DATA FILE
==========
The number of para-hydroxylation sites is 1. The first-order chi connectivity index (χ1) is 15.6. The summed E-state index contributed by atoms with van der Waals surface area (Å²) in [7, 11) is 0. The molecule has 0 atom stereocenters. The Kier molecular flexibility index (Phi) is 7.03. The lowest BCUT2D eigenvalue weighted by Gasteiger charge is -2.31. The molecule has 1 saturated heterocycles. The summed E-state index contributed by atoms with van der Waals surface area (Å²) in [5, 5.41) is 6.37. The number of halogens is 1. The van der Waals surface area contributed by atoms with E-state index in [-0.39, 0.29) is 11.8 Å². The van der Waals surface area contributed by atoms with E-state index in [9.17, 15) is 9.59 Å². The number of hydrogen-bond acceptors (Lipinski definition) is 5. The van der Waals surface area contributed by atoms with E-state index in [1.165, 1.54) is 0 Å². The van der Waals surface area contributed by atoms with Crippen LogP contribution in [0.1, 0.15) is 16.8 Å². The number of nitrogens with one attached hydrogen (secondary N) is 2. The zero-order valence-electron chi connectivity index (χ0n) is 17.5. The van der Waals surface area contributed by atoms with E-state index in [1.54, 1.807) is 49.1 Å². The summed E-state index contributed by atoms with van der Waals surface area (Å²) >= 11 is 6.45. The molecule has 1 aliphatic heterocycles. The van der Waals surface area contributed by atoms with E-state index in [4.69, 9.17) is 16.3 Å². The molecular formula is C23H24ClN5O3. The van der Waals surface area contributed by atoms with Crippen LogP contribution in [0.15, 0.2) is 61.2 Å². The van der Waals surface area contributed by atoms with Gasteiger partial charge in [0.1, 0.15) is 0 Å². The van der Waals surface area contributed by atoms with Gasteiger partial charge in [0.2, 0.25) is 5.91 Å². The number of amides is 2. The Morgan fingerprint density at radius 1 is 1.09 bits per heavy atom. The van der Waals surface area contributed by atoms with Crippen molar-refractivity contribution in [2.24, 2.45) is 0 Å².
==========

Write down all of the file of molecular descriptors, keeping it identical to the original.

The number of para-hydroxylation sites is 1. The first-order chi connectivity index (χ1) is 15.6. The summed E-state index contributed by atoms with van der Waals surface area (Å²) in [7, 11) is 0. The molecule has 0 atom stereocenters. The Kier molecular flexibility index (Phi) is 7.03. The lowest BCUT2D eigenvalue weighted by Gasteiger charge is -2.31. The molecule has 1 saturated heterocycles. The summed E-state index contributed by atoms with van der Waals surface area (Å²) in [5, 5.41) is 6.37. The number of halogens is 1. The van der Waals surface area contributed by atoms with E-state index in [-0.39, 0.29) is 11.8 Å². The van der Waals surface area contributed by atoms with E-state index in [9.17, 15) is 9.59 Å². The number of hydrogen-bond acceptors (Lipinski definition) is 5. The van der Waals surface area contributed by atoms with E-state index in [1.165, 1.54) is 0 Å². The van der Waals surface area contributed by atoms with Crippen LogP contribution in [0.1, 0.15) is 16.8 Å². The number of nitrogens with one attached hydrogen (secondary N) is 2. The zero-order valence-electron chi connectivity index (χ0n) is 17.5. The van der Waals surface area contributed by atoms with E-state index in [1.54, 1.807) is 49.1 Å². The summed E-state index contributed by atoms with van der Waals surface area (Å²) >= 11 is 6.45. The molecule has 1 aliphatic heterocycles. The van der Waals surface area contributed by atoms with E-state index in [4.69, 9.17) is 16.3 Å². The molecular formula is C23H24ClN5O3. The van der Waals surface area contributed by atoms with Crippen LogP contribution in [0.15, 0.2) is 61.2 Å². The van der Waals surface area contributed by atoms with Gasteiger partial charge in [0.1, 0.15) is 0 Å². The van der Waals surface area contributed by atoms with Gasteiger partial charge in [0.2, 0.25) is 5.91 Å². The number of amides is 2. The Morgan fingerprint density at radius 1 is 1.09 bits per heavy atom. The van der Waals surface area contributed by atoms with Crippen molar-refractivity contribution in [2.24, 2.45) is 0 Å².